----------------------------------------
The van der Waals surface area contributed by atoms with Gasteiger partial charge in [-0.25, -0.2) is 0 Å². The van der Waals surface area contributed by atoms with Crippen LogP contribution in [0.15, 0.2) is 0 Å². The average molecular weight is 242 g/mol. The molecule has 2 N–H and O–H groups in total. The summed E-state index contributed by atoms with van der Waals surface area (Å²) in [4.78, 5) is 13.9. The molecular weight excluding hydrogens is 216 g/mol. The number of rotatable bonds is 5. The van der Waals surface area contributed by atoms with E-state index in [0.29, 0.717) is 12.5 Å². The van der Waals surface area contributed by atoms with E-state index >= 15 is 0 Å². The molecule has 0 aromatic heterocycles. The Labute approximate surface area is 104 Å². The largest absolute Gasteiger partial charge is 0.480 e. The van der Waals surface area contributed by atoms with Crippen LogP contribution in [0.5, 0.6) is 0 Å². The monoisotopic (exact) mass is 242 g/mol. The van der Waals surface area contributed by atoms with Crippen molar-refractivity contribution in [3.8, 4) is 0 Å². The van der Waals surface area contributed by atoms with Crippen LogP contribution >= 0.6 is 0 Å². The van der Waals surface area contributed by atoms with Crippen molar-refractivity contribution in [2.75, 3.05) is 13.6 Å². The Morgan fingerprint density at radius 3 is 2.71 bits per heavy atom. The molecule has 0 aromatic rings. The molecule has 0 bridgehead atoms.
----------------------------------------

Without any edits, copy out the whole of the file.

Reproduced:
The van der Waals surface area contributed by atoms with Gasteiger partial charge in [-0.25, -0.2) is 0 Å². The van der Waals surface area contributed by atoms with Crippen LogP contribution in [0.15, 0.2) is 0 Å². The average molecular weight is 242 g/mol. The molecule has 2 N–H and O–H groups in total. The summed E-state index contributed by atoms with van der Waals surface area (Å²) in [4.78, 5) is 13.9. The molecular weight excluding hydrogens is 216 g/mol. The number of rotatable bonds is 5. The van der Waals surface area contributed by atoms with E-state index in [0.29, 0.717) is 12.5 Å². The van der Waals surface area contributed by atoms with E-state index >= 15 is 0 Å². The molecule has 0 aromatic heterocycles. The Labute approximate surface area is 104 Å². The largest absolute Gasteiger partial charge is 0.480 e. The van der Waals surface area contributed by atoms with Crippen LogP contribution in [0.5, 0.6) is 0 Å². The monoisotopic (exact) mass is 242 g/mol. The van der Waals surface area contributed by atoms with Crippen molar-refractivity contribution in [3.8, 4) is 0 Å². The van der Waals surface area contributed by atoms with Crippen LogP contribution >= 0.6 is 0 Å². The van der Waals surface area contributed by atoms with Crippen molar-refractivity contribution in [2.75, 3.05) is 13.6 Å². The Morgan fingerprint density at radius 3 is 2.71 bits per heavy atom. The molecule has 0 aromatic rings. The molecule has 0 bridgehead atoms.